Gucci Reponds to Forever 21 Lawsuit, Seeks Dismissal, Files Counterclaims

After being hit with a strongly worded lawsuit from Forever 21 in June over the fast fashion giant’s use of its blue-red-blue and green-red-green stripe motifs, Gucci has asked the U.S. District Court for the Central District of California to dismiss the case. In case the court opts not to, Gucci has filed a counterclaim against Forever 21 for "willful trademark infringement, trademark dilution and unfair competition."

According to Forever 21’s complaint, in which the retailer calls itself an "American success story," Gucci first sent Forever 21 a cease and desist letter in December 2016, in which Gucci demanded that Forever 21 cease all sales of garments and accessories bearing blue-red-blue and green-red-green stripes – as Gucci maintains federal trademark protection for those specific stripe combinations (and has for some time now, with registrations dating back to 1988).

The initial letter was followed by two more letters from Gucci in January and February 2017, respectively, threatening to file suit if Forever 21 did not remove the garments and accessories at issue, namely, three bomber jackets, one sweater, and a choker necklace, from its stores and e-commerce websites.

Forever 21 followed up by filing a declaratory judgment action against Gucci, asking a federal court in California to declare that its garments are not infringing Gucci’s striped marks, and as a result, Gucci does not have a case for trademark infringement.

(For the uninitiated, a declaratory judgment is a binding judgment from a court defining the legal relationship between parties and their rights in the matter before the court. It asserts the court's authoritative opinion regarding the exact nature of the legal matter without requiring the parties to do anything).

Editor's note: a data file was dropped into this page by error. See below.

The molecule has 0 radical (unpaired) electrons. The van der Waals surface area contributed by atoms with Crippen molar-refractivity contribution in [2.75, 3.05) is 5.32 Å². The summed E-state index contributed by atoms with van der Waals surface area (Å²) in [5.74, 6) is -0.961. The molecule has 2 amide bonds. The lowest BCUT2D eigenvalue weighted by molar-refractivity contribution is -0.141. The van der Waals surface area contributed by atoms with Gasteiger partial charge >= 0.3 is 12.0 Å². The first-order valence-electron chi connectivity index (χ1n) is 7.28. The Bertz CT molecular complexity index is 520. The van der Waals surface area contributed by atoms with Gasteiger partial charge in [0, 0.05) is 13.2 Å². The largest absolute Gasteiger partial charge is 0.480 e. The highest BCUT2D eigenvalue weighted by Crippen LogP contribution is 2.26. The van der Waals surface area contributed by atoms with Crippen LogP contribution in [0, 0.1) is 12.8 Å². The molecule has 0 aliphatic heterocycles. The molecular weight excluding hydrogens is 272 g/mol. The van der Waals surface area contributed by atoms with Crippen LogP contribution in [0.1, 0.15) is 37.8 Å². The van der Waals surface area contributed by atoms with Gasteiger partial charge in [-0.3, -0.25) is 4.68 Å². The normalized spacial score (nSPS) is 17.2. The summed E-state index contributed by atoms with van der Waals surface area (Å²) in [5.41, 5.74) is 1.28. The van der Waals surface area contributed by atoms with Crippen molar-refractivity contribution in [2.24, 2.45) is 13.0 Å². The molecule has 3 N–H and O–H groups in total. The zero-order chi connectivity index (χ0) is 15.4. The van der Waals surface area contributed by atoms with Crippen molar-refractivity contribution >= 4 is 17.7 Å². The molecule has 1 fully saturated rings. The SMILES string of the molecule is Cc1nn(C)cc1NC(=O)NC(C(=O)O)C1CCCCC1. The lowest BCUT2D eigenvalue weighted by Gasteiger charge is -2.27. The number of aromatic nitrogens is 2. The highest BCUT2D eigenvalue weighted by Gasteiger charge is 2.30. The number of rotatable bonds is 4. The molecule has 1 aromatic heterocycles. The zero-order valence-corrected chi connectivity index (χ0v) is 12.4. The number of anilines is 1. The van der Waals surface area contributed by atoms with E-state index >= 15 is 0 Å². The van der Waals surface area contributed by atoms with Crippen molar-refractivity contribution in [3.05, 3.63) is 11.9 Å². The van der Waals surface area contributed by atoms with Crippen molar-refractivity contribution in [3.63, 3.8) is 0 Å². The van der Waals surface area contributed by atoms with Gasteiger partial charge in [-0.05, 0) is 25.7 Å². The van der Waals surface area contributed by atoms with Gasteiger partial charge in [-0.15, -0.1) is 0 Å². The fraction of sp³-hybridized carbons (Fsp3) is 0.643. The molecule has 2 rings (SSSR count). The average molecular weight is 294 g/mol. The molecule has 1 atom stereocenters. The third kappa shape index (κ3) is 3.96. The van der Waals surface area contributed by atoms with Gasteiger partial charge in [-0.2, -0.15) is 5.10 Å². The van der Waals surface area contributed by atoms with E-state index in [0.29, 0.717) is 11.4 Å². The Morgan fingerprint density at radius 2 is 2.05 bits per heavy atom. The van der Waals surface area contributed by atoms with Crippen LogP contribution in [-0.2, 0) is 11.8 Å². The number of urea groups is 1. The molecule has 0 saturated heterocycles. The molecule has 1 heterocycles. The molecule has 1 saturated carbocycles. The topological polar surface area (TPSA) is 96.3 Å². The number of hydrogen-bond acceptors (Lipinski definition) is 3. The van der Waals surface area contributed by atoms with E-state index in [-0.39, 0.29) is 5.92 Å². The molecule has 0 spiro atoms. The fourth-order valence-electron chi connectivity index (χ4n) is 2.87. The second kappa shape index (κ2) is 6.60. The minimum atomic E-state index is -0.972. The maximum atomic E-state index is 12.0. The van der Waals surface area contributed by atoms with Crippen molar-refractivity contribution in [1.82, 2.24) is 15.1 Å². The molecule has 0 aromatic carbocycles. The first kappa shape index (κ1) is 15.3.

And in case that is not enough, Forever 21's lawsuit calls for the Gucci trademark registrations at issue (at least nine different trademark registrations) to be cancelled and any pending applications for related marks to be terminated.

Forever 21 alleges in its lawsuit, "Many clothing and accessory items adorned with decorative stripes colored blue-red-blue or green-red-green are sold by countless third parties ... The colors red, blue, and green, and stripe designs, are among the most favorite, popular and widely used colors and design features on clothing."

With that in mind, it states that "Gucci should not be allowed to claim that Gucci, alone, has a monopoly on all blue-red-blue and green-red-green striped clothing and accessory items."

Gucci’s Response

In its response to Forever 21’s suit, which Gucci has called a “legal assault" against its brand “built on undermining the very notion of trademark protection,” the Italian design house stated, “In stark contrast to the Gucci brand’s reputation for innovation in design and high-end fashion, Forever 21 has built its business on imitation.”

Gucci states in its answer (the legal term for their response to the lawsuit initiated against them) that the fast fashion giant is “brazenly” masquerading as a “victim of unfair competition in search of legal redress in the courts,” and that it is “bringing suit to cancel some of the most famous marks in the fashion world” and “profiting handsomely by flaunting the law.”